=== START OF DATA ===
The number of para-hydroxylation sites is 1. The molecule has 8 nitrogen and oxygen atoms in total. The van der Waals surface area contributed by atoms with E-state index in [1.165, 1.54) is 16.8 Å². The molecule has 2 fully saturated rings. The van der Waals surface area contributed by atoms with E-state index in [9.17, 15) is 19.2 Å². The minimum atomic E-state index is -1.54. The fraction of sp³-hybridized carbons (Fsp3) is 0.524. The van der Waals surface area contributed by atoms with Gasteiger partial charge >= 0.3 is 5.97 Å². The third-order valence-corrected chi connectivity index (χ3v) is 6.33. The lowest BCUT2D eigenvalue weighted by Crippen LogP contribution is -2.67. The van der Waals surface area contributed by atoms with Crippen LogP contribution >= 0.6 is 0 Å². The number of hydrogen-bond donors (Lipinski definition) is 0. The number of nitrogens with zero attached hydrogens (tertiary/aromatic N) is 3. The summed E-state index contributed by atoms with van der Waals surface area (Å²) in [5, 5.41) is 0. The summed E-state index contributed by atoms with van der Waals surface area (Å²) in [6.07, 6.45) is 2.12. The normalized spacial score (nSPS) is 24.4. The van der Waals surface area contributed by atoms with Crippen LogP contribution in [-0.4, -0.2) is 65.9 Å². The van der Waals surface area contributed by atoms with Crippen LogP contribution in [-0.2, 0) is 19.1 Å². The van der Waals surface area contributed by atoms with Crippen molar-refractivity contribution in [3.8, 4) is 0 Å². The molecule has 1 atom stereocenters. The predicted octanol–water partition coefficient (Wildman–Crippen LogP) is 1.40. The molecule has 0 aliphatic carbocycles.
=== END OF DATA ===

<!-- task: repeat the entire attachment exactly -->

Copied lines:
The number of para-hydroxylation sites is 1. The molecule has 8 nitrogen and oxygen atoms in total. The van der Waals surface area contributed by atoms with E-state index in [1.165, 1.54) is 16.8 Å². The molecule has 2 fully saturated rings. The van der Waals surface area contributed by atoms with E-state index in [9.17, 15) is 19.2 Å². The minimum atomic E-state index is -1.54. The fraction of sp³-hybridized carbons (Fsp3) is 0.524. The van der Waals surface area contributed by atoms with Gasteiger partial charge >= 0.3 is 5.97 Å². The third-order valence-corrected chi connectivity index (χ3v) is 6.33. The lowest BCUT2D eigenvalue weighted by Crippen LogP contribution is -2.67. The van der Waals surface area contributed by atoms with Crippen LogP contribution >= 0.6 is 0 Å². The number of hydrogen-bond donors (Lipinski definition) is 0. The number of nitrogens with zero attached hydrogens (tertiary/aromatic N) is 3. The summed E-state index contributed by atoms with van der Waals surface area (Å²) in [5, 5.41) is 0. The summed E-state index contributed by atoms with van der Waals surface area (Å²) in [6.07, 6.45) is 2.12. The normalized spacial score (nSPS) is 24.4. The van der Waals surface area contributed by atoms with Crippen LogP contribution in [-0.4, -0.2) is 65.9 Å². The van der Waals surface area contributed by atoms with Crippen LogP contribution in [-0.2, 0) is 19.1 Å². The van der Waals surface area contributed by atoms with Crippen molar-refractivity contribution in [3.8, 4) is 0 Å². The molecule has 1 atom stereocenters. The predicted octanol–water partition coefficient (Wildman–Crippen LogP) is 1.40. The molecule has 0 aliphatic carbocycles.